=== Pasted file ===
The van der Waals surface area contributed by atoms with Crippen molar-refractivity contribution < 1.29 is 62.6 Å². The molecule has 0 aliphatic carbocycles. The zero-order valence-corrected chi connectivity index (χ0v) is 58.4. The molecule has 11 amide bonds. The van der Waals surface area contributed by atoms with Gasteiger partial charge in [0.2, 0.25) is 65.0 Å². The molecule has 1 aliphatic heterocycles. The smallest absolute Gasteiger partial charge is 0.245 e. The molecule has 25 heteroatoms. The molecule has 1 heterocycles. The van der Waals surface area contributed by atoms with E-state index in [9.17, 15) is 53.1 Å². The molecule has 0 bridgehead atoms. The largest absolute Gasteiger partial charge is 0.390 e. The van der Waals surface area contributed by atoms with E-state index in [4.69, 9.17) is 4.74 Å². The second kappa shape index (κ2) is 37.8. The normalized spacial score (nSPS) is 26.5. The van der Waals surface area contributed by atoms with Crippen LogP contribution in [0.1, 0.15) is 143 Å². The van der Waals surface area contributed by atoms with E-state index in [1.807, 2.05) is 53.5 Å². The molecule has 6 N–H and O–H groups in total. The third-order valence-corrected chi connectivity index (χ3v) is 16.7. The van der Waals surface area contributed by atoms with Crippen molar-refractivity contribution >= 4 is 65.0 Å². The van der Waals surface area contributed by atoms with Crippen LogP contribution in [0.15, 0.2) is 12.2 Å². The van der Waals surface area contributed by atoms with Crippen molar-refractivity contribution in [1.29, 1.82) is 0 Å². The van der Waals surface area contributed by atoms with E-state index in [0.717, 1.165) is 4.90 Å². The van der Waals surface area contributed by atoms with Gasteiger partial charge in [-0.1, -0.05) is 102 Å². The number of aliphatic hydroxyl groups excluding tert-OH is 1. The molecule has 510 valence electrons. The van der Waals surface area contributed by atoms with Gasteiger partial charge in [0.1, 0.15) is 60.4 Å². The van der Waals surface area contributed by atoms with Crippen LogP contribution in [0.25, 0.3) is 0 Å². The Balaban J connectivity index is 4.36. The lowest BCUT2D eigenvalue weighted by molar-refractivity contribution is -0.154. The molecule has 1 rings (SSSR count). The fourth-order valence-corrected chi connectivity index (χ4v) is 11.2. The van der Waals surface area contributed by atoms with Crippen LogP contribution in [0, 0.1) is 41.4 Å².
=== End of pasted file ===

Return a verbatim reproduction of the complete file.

The van der Waals surface area contributed by atoms with Crippen molar-refractivity contribution < 1.29 is 62.6 Å². The molecule has 0 aliphatic carbocycles. The zero-order valence-corrected chi connectivity index (χ0v) is 58.4. The molecule has 11 amide bonds. The van der Waals surface area contributed by atoms with Gasteiger partial charge in [0.2, 0.25) is 65.0 Å². The molecule has 1 aliphatic heterocycles. The smallest absolute Gasteiger partial charge is 0.245 e. The molecule has 25 heteroatoms. The molecule has 1 heterocycles. The van der Waals surface area contributed by atoms with E-state index in [9.17, 15) is 53.1 Å². The molecule has 0 bridgehead atoms. The largest absolute Gasteiger partial charge is 0.390 e. The van der Waals surface area contributed by atoms with E-state index in [4.69, 9.17) is 4.74 Å². The second kappa shape index (κ2) is 37.8. The normalized spacial score (nSPS) is 26.5. The van der Waals surface area contributed by atoms with Crippen LogP contribution in [0.1, 0.15) is 143 Å². The van der Waals surface area contributed by atoms with E-state index in [1.807, 2.05) is 53.5 Å². The molecule has 6 N–H and O–H groups in total. The third-order valence-corrected chi connectivity index (χ3v) is 16.7. The van der Waals surface area contributed by atoms with Crippen molar-refractivity contribution >= 4 is 65.0 Å². The van der Waals surface area contributed by atoms with Crippen LogP contribution in [0.15, 0.2) is 12.2 Å². The van der Waals surface area contributed by atoms with Crippen molar-refractivity contribution in [1.29, 1.82) is 0 Å². The van der Waals surface area contributed by atoms with E-state index in [0.717, 1.165) is 4.90 Å². The van der Waals surface area contributed by atoms with Gasteiger partial charge in [-0.1, -0.05) is 102 Å². The number of aliphatic hydroxyl groups excluding tert-OH is 1. The molecule has 510 valence electrons. The van der Waals surface area contributed by atoms with Gasteiger partial charge in [0.1, 0.15) is 60.4 Å². The van der Waals surface area contributed by atoms with Crippen LogP contribution in [0.25, 0.3) is 0 Å². The Balaban J connectivity index is 4.36. The lowest BCUT2D eigenvalue weighted by molar-refractivity contribution is -0.154. The molecule has 1 rings (SSSR count). The fourth-order valence-corrected chi connectivity index (χ4v) is 11.2. The van der Waals surface area contributed by atoms with Crippen LogP contribution in [0, 0.1) is 41.4 Å².